The Confidence Guy

Wired into Truly Confident Living

Jan 06

7 Ways to Win in 2009There’s a bunch of stuff I want this year.  Here are just a few –

I want to be healthy again.
I want to laugh myself silly, ’til I start squeaking.
I want to surround myself with people who inspire me.
I want to play a bigger, better game.
I want to make lots of new friends to play with.
I want to shake things up a little in the too-comfortable world of coaching.
I want to inspire others to do really cool things.
I want to be a better friend.
I want to be a published writer.
I want to work in New York City for a while.
I want the important people in my life to know they’re important.

The way I see it all of these things are achievable, and I’m working on all of them with the intention of playing my best game throughout.

It’s an approach I learned from the legendary coach Dave Buck, and it’s my job as a confidence coach – getting people to play their best game and to do it with natural confidence.

There’s one important thing to figure out before you stand a chance of getting what you want and winning in 2009 – you need to know what game you want to play.

I’ve written a lot recently about how goals come with problems and how games are different, but I’m not going to rant about goals again here (you’ll be pleased to hear).

What I will reiterate is that games are different.

Your game is something that matters to you, and something that you want to get going with because you want to win.

Your game is something that you’re working on; something that you’re creating, achieving or expressing.  Your game is something you can engage with on an ongoing basis.

Your game is something you want to play.

I don’t mean “game” in the negative sense, as in how people sometimes play games with other people.  There’s nothing  negative about it.

Real success requires that you choose a game you want to play, which sounds like a no-brainer but how many times have you started something that half way through you realised that you weren’t that bothered with after all?  How many times have you seen others get into a project that you know full well they don’t really want to do or won’t to see through to the end?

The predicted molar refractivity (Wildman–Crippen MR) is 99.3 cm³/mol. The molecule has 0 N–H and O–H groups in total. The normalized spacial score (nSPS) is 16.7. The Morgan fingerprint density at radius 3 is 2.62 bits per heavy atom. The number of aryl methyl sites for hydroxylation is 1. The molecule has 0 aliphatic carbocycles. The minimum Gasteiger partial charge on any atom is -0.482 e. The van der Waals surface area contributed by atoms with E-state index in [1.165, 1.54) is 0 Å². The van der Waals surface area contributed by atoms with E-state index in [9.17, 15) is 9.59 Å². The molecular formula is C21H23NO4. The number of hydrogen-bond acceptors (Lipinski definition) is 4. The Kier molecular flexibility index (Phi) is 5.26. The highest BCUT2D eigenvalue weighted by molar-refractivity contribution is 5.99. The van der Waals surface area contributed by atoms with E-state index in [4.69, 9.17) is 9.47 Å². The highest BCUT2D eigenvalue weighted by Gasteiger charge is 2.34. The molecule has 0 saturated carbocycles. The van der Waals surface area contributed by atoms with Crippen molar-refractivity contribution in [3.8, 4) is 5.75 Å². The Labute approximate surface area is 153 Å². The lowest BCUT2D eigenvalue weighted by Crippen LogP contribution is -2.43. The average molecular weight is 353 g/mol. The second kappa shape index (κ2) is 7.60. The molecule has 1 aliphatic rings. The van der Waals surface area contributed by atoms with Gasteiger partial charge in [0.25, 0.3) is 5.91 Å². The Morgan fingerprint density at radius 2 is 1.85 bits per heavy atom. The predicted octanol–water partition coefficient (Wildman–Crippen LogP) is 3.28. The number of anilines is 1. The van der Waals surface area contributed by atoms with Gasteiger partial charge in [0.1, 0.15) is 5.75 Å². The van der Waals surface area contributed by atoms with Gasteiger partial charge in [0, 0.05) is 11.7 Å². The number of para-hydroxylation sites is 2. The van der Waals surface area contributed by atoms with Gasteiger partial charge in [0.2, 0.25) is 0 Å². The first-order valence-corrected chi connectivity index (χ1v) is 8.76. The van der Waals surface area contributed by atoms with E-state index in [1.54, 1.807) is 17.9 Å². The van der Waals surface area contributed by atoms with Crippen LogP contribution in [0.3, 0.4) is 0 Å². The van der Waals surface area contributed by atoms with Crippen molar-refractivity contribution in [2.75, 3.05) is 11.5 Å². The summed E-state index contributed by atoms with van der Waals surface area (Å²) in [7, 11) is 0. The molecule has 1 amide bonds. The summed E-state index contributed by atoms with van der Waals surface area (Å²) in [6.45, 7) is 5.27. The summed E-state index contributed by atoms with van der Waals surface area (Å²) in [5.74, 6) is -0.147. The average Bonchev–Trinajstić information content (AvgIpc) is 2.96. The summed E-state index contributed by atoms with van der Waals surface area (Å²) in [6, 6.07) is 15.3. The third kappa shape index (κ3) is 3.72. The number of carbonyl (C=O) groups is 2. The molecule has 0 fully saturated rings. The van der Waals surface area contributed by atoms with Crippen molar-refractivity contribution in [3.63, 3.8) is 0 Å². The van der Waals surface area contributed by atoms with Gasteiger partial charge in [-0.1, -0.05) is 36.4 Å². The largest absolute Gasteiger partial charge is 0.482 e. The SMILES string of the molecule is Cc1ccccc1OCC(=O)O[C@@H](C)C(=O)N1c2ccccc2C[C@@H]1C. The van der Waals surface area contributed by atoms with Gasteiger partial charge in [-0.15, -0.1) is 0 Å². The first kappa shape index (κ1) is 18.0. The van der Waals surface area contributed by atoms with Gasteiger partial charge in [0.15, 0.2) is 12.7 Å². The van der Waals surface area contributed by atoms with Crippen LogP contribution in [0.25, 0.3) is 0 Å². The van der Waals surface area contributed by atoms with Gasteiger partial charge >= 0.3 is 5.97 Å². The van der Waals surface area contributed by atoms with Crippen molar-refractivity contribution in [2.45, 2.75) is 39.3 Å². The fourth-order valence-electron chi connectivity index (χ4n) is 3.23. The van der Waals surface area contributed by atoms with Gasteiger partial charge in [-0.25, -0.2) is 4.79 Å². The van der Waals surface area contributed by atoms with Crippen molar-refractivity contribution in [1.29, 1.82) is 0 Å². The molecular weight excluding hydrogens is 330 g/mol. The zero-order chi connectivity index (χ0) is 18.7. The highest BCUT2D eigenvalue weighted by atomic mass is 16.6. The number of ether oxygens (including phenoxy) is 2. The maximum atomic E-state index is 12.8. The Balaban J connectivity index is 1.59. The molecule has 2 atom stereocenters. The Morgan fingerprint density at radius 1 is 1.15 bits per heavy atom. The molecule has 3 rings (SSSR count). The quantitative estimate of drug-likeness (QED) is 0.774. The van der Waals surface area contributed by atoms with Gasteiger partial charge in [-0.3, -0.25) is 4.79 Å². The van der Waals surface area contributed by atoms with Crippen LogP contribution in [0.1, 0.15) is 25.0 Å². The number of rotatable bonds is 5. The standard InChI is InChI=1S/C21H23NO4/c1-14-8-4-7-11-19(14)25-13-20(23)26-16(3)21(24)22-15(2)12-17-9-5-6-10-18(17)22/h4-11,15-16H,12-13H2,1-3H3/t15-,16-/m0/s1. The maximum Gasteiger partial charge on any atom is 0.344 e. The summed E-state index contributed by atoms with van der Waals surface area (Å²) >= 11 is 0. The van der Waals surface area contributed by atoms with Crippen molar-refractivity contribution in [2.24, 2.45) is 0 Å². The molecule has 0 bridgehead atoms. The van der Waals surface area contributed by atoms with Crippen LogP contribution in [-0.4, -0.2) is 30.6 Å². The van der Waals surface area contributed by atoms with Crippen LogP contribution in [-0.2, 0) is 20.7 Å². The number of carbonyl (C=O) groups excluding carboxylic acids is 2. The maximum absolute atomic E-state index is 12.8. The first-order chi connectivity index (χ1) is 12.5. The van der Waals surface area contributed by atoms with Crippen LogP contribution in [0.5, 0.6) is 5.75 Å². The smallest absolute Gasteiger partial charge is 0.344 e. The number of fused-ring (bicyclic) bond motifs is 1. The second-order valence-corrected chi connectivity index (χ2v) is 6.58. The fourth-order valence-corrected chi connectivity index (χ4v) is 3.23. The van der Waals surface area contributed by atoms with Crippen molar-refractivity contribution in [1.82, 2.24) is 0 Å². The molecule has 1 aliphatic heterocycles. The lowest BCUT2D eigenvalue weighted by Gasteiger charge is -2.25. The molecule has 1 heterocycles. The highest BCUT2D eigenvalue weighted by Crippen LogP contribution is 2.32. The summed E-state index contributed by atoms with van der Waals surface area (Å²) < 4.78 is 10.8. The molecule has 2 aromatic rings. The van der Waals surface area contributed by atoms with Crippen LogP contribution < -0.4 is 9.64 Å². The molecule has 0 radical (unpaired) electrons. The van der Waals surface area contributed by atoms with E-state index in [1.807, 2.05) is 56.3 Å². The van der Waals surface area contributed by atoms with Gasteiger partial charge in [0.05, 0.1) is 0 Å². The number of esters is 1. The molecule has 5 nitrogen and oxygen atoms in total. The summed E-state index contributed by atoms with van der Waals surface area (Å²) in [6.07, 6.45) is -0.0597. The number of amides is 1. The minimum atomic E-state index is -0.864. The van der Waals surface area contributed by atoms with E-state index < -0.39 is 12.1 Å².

The reason is that people end up doing what they think they want, not what they really want — so the point is to put a name to something that you deep-down want to play.

Pete Sampras always plays to winImagine if Roger Federer came along to Wimbledon and realised that he didn’t really want to play tennis. Imagine if Obama didn’t really want to be President.  You can bet your tush that he wouldn’t be moving into the Lincoln bedroom.

Successful people identify what really matters to them, they fully engage with the game and they learn how to play it well.

More than that, successful people figure out what winning looks like.  They don’t go by someone else’s definition of winning and they don’t make assumptions about what it is.  They look at their game and figure out what it is to win, then they bring their game to life.

Holy moly, just writing about this approach gets me fired up.

But the sad fact is that the possibility of defeat or failure is why most people don’t play the games they really want to play.  The possibility that you can try for what you really want and not get it is heart-breaking, and it’s enough to stop the majority of people in their tracks.

But being willing to play the game is where things happen.

That’s where you learn how to play the game well and that’s where you feel a great sense of completion or fulfillment from however the game turns out.

Don’t just play the small games you know you can win, and certainly don’t play at the games that aren’t winnable or that you don’t even want to play. Play the BIG games, the games that are personal to you and your life,and get ready to learn how to play brilliantly

My game?

My game is the ‘Best Confidence Coach in the World’ game, and I’m looking forward to playing.

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